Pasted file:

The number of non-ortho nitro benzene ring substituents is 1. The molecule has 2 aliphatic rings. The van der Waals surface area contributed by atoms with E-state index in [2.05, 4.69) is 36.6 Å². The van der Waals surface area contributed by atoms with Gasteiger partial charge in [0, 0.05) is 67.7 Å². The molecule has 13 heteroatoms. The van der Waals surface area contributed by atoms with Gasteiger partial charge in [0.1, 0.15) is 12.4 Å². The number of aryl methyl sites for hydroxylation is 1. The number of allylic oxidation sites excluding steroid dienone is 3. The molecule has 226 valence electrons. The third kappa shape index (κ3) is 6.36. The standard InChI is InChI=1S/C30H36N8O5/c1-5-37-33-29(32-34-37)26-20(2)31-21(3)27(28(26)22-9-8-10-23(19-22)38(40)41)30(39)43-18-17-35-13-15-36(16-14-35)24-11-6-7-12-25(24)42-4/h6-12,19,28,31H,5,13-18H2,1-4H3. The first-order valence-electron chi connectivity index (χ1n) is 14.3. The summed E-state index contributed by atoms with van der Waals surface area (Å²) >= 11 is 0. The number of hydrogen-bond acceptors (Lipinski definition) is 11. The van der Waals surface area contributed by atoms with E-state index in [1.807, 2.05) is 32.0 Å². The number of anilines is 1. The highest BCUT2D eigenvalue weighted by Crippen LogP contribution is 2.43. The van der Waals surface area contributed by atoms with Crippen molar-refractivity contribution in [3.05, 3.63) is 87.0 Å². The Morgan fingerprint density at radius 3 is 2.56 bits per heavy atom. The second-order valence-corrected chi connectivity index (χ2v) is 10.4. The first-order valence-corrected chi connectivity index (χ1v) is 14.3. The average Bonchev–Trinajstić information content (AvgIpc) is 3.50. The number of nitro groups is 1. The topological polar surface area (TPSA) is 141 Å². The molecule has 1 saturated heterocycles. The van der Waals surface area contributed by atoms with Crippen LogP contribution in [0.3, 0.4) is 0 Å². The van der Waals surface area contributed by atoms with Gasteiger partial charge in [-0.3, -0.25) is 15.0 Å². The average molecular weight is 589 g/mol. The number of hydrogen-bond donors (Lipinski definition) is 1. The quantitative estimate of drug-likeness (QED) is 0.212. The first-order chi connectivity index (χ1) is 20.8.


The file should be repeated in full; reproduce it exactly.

The number of non-ortho nitro benzene ring substituents is 1. The molecule has 2 aliphatic rings. The van der Waals surface area contributed by atoms with E-state index in [2.05, 4.69) is 36.6 Å². The van der Waals surface area contributed by atoms with Gasteiger partial charge in [0, 0.05) is 67.7 Å². The molecule has 13 heteroatoms. The van der Waals surface area contributed by atoms with Gasteiger partial charge in [0.1, 0.15) is 12.4 Å². The number of aryl methyl sites for hydroxylation is 1. The number of allylic oxidation sites excluding steroid dienone is 3. The molecule has 226 valence electrons. The third kappa shape index (κ3) is 6.36. The standard InChI is InChI=1S/C30H36N8O5/c1-5-37-33-29(32-34-37)26-20(2)31-21(3)27(28(26)22-9-8-10-23(19-22)38(40)41)30(39)43-18-17-35-13-15-36(16-14-35)24-11-6-7-12-25(24)42-4/h6-12,19,28,31H,5,13-18H2,1-4H3. The first-order valence-electron chi connectivity index (χ1n) is 14.3. The summed E-state index contributed by atoms with van der Waals surface area (Å²) >= 11 is 0. The number of hydrogen-bond acceptors (Lipinski definition) is 11. The van der Waals surface area contributed by atoms with E-state index in [1.807, 2.05) is 32.0 Å². The number of anilines is 1. The highest BCUT2D eigenvalue weighted by Crippen LogP contribution is 2.43. The van der Waals surface area contributed by atoms with Crippen molar-refractivity contribution in [3.05, 3.63) is 87.0 Å². The Morgan fingerprint density at radius 3 is 2.56 bits per heavy atom. The second-order valence-corrected chi connectivity index (χ2v) is 10.4. The first-order valence-corrected chi connectivity index (χ1v) is 14.3. The average Bonchev–Trinajstić information content (AvgIpc) is 3.50. The number of nitro groups is 1. The topological polar surface area (TPSA) is 141 Å². The molecule has 1 saturated heterocycles. The van der Waals surface area contributed by atoms with Crippen LogP contribution in [0.3, 0.4) is 0 Å². The van der Waals surface area contributed by atoms with Gasteiger partial charge in [-0.3, -0.25) is 15.0 Å². The average molecular weight is 589 g/mol. The number of hydrogen-bond donors (Lipinski definition) is 1. The quantitative estimate of drug-likeness (QED) is 0.212. The first-order chi connectivity index (χ1) is 20.8.